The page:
(A) 2D histogram of side scatter vs. forward scatter for buffer blank sample. (B) 2D histogram of side scatter vs. forward scatter for E. coli cell sample. (C) Scatter plot showing Gaussian mixture determined during automated gating. The blue, orange, and green clusters are the cell events. The purple cluster is the background events. The ellipses show the contours for 1, 2, and 3 standard deviations for each Gaussian mixture component. (D) 2D histogram of side scatter vs. forward scatter for the cell sample in (B) after automatic gating to remove background events.

Automated cell vs. background gating is run via a call to the background_subtract_gating() function. The automated gating algorithm starts by fitting a GMM to the forward scatter and side scatter data for a buffer blank sample. It uses the base-ten logarithm of the height parameter for events detected in the forward and side scatter channels of the cytometer (i.e. the “FSC-H” and “SSC-H” channels). The number of mixture model components (i.e. clusters) used for fitting the background data is an optional argument of the background_subtract_gating() function. By default, the function starts by determining the optimal choice for the number of background clusters using the Bayesian information criterion (BIC) [14]. Optimization based on the BIC requires several repetitions of the GMM fit, which increases analysis time. So, we only recommend it for data collected with a new cytometer or new cytometer settings. Once the optimal number of background clusters is known, it can be specified with the num_back_clusters argument to reduce the analysis time. The distribution of background events in the side scatter vs. forward scatter plot is typically asymmetric and bordering on the lower edge of the plot, at the threshold value set for cytometry event collection. So, the optimal number of background clusters can be fairly high. For example, in the analysis of E. coli data, we typically use eight background clusters (Fig 2A).

After fitting the blank sample data to determine the background distribution, the background_subtract_gating() function performs a second GMM fit using data from the cell samples. As with the background fit, this GMM fit uses the base-ten logarithm of the height parameter for the forward and side scatter signals. The mixture model for this second GMM fit includes the clusters resulting from the background fit plus additional clusters for the cell events. In the GMM fit algorithm, the means, covariances, and relative weights of the background clusters remain fixed at the values determined by the fit to the blank sample data, and only the parameters of the cell clusters are allowed to vary to fit the data. Thus, the position and shape of the background distribution is maintained during the fit while the parameters for the cell clusters and the relative weights between the background distribution and cell clusters are varied to find the optimal GMM fit. The algorithms used for GMM fits are not guaranteed to find the globally optimal fit results [14]. So, in practice, GMM fits are typically run multiple times with different random initializations, and the best overall result is kept. The number of random initializations used for the GMM fit is another optional argument of the background_subtract_gating() function. With a higher number of random initializations, the algorithm takes longer, but the probability of a poor fit result is lower. GMM fits can also be initialized non-randomly. In particular, the result from a prior fit to similar data can often be used to find the best overall fit more rapidly than multiple random initializations. FlowGateNIST uses a combination initialization approach: First, the GMM fit algorithm is run with a user-specified number of random initializations. In addition, all successful GMM fit results are saved in an analysis memory directory, and a user-specified number of results from the analysis memory are also used to initialize each new GMM fit. For each call to the background_subtract_gating() function, the best fit result across all random and non-random initializations is used. Different sets of analysis memory results can be saved for different cell types or instrument settings, using the cell_type argument. The number of analysis memory results that can be saved is limited only by the capacity of the system where the flow cytometry data is stored.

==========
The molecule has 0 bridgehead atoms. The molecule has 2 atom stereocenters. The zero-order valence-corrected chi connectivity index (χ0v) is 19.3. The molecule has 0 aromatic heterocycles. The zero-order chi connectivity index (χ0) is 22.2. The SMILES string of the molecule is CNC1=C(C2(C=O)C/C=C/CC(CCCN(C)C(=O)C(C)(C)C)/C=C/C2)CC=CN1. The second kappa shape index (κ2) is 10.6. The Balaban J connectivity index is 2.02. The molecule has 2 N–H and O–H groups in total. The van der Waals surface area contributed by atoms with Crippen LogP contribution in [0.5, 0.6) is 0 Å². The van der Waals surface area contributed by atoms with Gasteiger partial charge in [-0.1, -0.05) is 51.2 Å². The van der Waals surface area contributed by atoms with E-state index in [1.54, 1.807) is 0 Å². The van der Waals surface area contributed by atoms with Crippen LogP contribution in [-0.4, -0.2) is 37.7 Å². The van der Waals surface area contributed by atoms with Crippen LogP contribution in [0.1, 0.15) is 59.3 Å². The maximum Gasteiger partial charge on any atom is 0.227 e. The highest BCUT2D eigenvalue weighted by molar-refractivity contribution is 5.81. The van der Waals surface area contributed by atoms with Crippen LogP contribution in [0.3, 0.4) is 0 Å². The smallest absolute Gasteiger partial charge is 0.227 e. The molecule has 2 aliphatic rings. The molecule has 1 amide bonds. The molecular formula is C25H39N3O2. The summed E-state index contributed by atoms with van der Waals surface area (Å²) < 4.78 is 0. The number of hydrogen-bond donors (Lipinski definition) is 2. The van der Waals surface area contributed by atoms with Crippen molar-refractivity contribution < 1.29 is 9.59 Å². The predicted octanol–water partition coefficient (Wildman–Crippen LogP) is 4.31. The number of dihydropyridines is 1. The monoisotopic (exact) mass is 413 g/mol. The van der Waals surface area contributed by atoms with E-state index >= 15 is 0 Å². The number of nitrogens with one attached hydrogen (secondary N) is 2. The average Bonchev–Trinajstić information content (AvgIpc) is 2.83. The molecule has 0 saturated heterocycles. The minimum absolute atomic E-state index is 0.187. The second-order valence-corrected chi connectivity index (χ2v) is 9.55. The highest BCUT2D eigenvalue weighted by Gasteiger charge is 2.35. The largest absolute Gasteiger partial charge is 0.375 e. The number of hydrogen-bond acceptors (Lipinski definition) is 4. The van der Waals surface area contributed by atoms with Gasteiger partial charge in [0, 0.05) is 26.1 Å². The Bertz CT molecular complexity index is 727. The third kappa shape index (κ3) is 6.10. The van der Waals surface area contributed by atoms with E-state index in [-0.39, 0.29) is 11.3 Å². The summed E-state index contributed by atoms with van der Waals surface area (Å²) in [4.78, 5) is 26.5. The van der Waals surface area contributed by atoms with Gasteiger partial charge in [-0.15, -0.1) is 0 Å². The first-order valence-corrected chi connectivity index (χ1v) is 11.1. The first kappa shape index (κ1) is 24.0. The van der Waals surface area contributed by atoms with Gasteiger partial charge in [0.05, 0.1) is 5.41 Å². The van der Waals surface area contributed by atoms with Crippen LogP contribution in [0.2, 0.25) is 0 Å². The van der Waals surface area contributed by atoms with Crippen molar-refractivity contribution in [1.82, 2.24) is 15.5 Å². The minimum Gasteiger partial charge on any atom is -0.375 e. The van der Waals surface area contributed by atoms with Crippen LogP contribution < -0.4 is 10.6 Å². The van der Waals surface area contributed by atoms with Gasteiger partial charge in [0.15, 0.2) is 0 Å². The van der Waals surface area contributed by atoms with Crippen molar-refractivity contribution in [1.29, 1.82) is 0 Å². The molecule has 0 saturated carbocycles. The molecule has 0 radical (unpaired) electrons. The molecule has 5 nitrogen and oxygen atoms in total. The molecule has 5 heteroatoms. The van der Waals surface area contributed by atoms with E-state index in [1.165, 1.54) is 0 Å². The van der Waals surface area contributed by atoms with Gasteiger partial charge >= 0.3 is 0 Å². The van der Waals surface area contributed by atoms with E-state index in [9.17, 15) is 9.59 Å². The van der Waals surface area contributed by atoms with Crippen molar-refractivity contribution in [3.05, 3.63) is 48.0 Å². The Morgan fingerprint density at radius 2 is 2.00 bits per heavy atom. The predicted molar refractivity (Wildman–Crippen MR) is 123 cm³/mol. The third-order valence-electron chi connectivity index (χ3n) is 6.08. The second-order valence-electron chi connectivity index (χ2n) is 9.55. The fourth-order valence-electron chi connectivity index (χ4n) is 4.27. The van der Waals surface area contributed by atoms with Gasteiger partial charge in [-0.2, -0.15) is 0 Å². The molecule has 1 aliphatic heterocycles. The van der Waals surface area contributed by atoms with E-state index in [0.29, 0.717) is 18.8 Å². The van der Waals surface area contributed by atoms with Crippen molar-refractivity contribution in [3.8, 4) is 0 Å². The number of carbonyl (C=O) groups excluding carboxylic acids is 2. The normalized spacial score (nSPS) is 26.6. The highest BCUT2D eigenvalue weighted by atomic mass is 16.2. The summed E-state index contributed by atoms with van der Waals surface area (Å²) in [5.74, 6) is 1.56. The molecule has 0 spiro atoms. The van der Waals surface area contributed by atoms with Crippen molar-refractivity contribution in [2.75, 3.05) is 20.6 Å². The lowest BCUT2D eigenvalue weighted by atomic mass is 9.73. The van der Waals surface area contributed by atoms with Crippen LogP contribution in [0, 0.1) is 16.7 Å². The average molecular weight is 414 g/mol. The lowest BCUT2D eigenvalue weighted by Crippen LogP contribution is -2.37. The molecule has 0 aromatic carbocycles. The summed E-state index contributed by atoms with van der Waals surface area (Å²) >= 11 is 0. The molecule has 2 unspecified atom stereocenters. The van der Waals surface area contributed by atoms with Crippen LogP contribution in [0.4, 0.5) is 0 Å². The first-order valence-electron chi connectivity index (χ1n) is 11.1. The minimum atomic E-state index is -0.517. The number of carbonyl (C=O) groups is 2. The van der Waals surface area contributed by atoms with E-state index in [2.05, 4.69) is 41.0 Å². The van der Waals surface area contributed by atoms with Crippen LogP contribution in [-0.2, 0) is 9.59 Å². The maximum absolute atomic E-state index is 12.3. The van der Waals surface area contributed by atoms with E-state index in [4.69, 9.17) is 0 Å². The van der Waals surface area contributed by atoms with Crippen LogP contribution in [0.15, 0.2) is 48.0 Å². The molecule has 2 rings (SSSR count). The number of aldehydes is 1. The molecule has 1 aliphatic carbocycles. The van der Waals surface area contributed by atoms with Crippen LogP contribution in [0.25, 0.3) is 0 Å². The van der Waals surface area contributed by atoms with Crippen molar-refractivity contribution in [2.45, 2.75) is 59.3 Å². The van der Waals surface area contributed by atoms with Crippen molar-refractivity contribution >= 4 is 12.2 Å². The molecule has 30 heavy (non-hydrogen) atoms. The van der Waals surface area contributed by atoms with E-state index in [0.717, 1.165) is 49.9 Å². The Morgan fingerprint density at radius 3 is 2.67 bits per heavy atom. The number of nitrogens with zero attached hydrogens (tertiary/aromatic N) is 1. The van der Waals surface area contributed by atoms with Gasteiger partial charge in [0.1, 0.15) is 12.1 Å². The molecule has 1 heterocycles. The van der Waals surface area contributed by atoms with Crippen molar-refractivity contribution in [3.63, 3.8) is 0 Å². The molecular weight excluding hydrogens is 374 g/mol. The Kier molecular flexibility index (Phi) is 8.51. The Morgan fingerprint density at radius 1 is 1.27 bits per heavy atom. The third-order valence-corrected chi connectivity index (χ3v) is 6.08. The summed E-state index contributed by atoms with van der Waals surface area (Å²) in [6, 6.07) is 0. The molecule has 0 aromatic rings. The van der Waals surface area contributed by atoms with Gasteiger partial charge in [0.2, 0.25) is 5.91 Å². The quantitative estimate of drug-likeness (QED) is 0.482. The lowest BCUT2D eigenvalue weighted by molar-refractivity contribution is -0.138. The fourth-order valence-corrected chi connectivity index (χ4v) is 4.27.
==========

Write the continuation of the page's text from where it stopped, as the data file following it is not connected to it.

The background_subtract_gating() function analyzes data in batches and applies the same gate to all data files within a batch. By default, the function treats all cell data files in the data directory as a single batch. The optional argument, samples, can be used to specify a sub-set of the cell data files to be analyzed as a batch (see the tutorial in the GitHub repository). The background subtraction GMM fit uses a concatenation of all of the cell data in the batch. The background_subtract_gating() function automatically produces a set of diagnostics plots that can be used for adjusting the function arguments. These plots include 2D histograms of the data before and after gating for every sample in each batch (e.g. Fig 2B and 2C) and color-coded scatter plots showing the GMM cluster assignments.

Automated singlet gating

The next step in automated cytometry data analysis with FlowGateNIST is automated gating to distinguish between singlet events and doublet or higher-order multiplet events. Multiplet events occur when multiple cells cross the flow cytometer detection volume simultaneously. Because the aim of cytometry analysis is to measure the properties of single cells, multiplet events need to be distinguished and ignored for an accurate result. FlowGateNIST includes two functions for singlet vs. multiplet gating: the singlet_gating() function and the singlet_gating_width() function. Both singlet gating functions use GMM fits to analyze batches of cytometry data files, with arguments similar to those used for the background_subtract_gating() function. As with the automated cell gating, the singlet gating functions use a combination of random initializations and initializations from an analysis memory.